Brazil’s problems stem from the rank foolishness of thinking that the commodities boom of the early 2000s that fuelled its economic take-off would go on forever. Commodity booms always go in cycles of five years or so. But President Lula ignored this and seems to have allowed to go to his head all the praise for economic sagacity that was lavished on him. He did little or nothing to utilise Brazil’s boom moment to prepare the economy for in the inevitable downturn. That included his failure to reform the bureaucratic nightmare that shackles anyone attempting to do business in Brazil.

Lula left in a cacophony of cheers in 2010 and, in essence, handed the presidency to his chief of staff, Rousseff. She, it turns out, has few political skills and has become deeply unpopular as the economy has gone into decline. She has continued to spend like a sailor on shore leave, apparently blind to the reality that the good times no longer roll.

Rousseff’s incompetence might be contained if Brazil had a functioning legislature. It does not. The lower house, Chamber of Deputies, has 513 members from 28 parties. Brazil uses a proportional representation system, allocating seats on the basis of the population of each of the country’s 26 provinces. The result is that parties are tied to geography rather than political ideology. Last year Rousseff and her Workers’ Party (PT) won the support of only 75 deputies in 90 per cent of the votes.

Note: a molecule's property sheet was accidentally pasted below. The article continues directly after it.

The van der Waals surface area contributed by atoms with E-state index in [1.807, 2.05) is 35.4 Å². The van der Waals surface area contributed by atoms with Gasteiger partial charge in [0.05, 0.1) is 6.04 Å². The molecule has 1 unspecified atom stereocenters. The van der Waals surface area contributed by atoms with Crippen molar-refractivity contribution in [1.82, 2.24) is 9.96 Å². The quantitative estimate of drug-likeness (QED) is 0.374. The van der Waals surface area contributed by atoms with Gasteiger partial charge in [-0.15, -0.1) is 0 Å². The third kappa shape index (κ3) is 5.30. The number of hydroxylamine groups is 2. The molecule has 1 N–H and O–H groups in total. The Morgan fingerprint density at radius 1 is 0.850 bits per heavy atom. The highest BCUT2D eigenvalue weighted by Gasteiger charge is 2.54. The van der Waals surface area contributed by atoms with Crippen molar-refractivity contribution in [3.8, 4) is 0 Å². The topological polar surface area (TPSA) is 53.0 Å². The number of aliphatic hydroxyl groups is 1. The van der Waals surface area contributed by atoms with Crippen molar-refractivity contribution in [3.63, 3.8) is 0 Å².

Politics, like nature, abhors a vacuum. In Brazil, the political vacuum is being filled by the judiciary. Since the economy went into tail-spin two years ago and Rousseff’s ineptness became evident, judges have gone well beyond the limits of their functions and have begun making policy decisions with far-reaching implications.